The Papal Nuncio, Archbishop Claudio Gugerotti, visited Napier Barracks on 31 March at the Pope's request, accompanied by Bishop Paul McAleenan, the lead on migration and asylum issues for the Bishops' Conference of England and Wales
Arriving amidst fierce snowstorms and after passing many miles of traffic queues due to hold-ups in the port of Dover, Archbishop Gugerotti listened to the asylum seekers’ stories and learned about their struggles, expressing his concern
“to show respect, to love them because the Catholic Church is centred on the message that ‘God is love’. I think it is a very good way of exercising one’s mission as a diplomat – to be the expression of the love of Peter and the successor of Peter who conveys the message of Christ that each person is a masterpiece.”
He later travelled to Dover for a meeting facilitated by Seeking Sanctuary, to hear local representatives from support groups, several local clergy and approaching 30 young exiles brought by the Friends of Napier. The Nuncio was keen to have informal conversations and break through language barriers to hear people's stories of life at home and dangerous journeys to Britain. Those who have reached the safety of Kent are clearly delighted to have found a place where they can look forward to building a better future.
The parish priest of the Good Shepherd, which consists of Mass centres in Aylesham and Dover, Fr Jeff Cridland, was joined by his associates Fr Jamie Houghton and Deacon Barry Barton and by Deacon Gehad Homsey from Folkestone, the latter of whom is a chaplain at Napier Barracks. Sisters Alice and Elssy from Folkestone also attended, along with staff and volunteers of the Jesuit Refugee Service.
Rev. Mgr Canon John O'Toole, Episcopal Vicar for Kent, was impressed by the family atmosphere among the large and varied gathering, as well as by the warm welcome and hospitality from parishioners. Although most refugees seemed to speak little English, peoples' smiles broke the ice and helped everyone relax and enjoy each other’s company. Monsignor O'Toole remarked:
“This was a living experience of the words of Pope Francis inscribed on the seafront plaque where we prayed – 'Every migrant has a name, a face and a story'.”
Plaques at Dover seafront commemorating migrants who have lost their lives.
A welcome variety of refreshments was provided in St Paul's Church Hall, and people familiar with the 120-year-old Barracks outlined various features of concern. In peacetime, it housed small groups of personnel for training exercises lasting for a few weeks, rather than large numbers of people for months on end.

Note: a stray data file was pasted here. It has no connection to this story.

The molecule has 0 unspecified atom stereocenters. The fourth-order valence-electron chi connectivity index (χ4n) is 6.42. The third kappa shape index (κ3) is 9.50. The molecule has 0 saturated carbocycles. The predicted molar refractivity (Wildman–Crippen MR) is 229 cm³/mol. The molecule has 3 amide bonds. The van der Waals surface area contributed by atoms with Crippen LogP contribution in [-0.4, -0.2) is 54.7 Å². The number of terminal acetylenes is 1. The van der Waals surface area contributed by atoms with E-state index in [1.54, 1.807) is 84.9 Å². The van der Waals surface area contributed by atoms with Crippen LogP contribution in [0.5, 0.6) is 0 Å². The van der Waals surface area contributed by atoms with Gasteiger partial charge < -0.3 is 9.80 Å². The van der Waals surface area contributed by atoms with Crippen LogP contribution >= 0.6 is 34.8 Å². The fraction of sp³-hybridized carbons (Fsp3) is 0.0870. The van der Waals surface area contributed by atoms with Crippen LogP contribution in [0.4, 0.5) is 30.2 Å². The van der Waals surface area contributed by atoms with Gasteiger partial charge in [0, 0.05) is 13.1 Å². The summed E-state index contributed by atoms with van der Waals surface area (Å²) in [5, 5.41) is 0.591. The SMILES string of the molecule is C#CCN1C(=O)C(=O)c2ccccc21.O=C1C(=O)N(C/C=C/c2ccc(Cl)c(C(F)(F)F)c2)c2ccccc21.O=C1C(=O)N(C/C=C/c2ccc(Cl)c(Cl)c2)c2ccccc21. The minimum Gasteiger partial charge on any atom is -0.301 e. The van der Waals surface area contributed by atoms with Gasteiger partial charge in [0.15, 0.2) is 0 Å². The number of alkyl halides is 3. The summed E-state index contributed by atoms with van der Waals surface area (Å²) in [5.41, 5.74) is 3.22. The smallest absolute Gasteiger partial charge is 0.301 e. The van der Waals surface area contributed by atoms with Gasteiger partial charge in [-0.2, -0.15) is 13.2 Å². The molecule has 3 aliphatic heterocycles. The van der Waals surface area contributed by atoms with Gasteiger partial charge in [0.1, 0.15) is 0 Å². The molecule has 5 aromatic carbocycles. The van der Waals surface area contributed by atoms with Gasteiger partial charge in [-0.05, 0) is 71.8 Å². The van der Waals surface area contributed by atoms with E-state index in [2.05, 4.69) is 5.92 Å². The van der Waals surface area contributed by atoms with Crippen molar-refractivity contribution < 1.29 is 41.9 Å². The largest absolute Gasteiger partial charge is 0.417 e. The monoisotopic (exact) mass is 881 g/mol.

Barbed wire toppings to fences had eventually been removed and sheeting added to prevent anti-migrant demonstrators from peering through. At present, there is something of a lack of privacy in dormitory cubicles and communal shower facilities: a situation which needs to be addressed in order to protect the dignity of residents. However, those at the barracks are nonetheless delighted to be out of danger.
A number of volunteers visit to run language classes as well as physical exercise and sporting programmes, with books, equipment and indoor games delivered by local people of good will.
Dover and Folkestone have welcomed new arrivals for decades and contrary to media reports of opposition demonstrations bolstered by visitors to the area, donations have started to pour in.
The visit concluded with prayers in the freezing wind at the plaques remembering those who have died attempting to reach our shores. After taking photos alongside the sea, the lads from Napier warmed up with welcome cups of coffee in the nearby Premier Inn before leaving for Folkestone.
After the visit, Fr Jeff Cridland commented in the parish newsletter that
“The hall was packed and the Nuncio spoke beautifully. It was such a lovely occasion that most came down to the service we had afterwards by the memorial on the seafront. Thank you to those who helped prepare and thank you, too, to the Good Lord.”
We pray for the continued safety of Ukrainian refugees at this time, and for an end to war.
About Seeking Sanctuary
Seeking Sanctuary aims to raise awareness about people displaced from their homes and to channel basic humanitarian assistance from Faith Communities and Community Organisations via partnerships with experienced aid workers.
Refugees need food, water, good counsel and clothes, which are accepted, sorted and distributed by several organisations. If you wish to contribute, please contact Phil Kerton on 01474 873802.
With thanks to Phil Kerton for this article.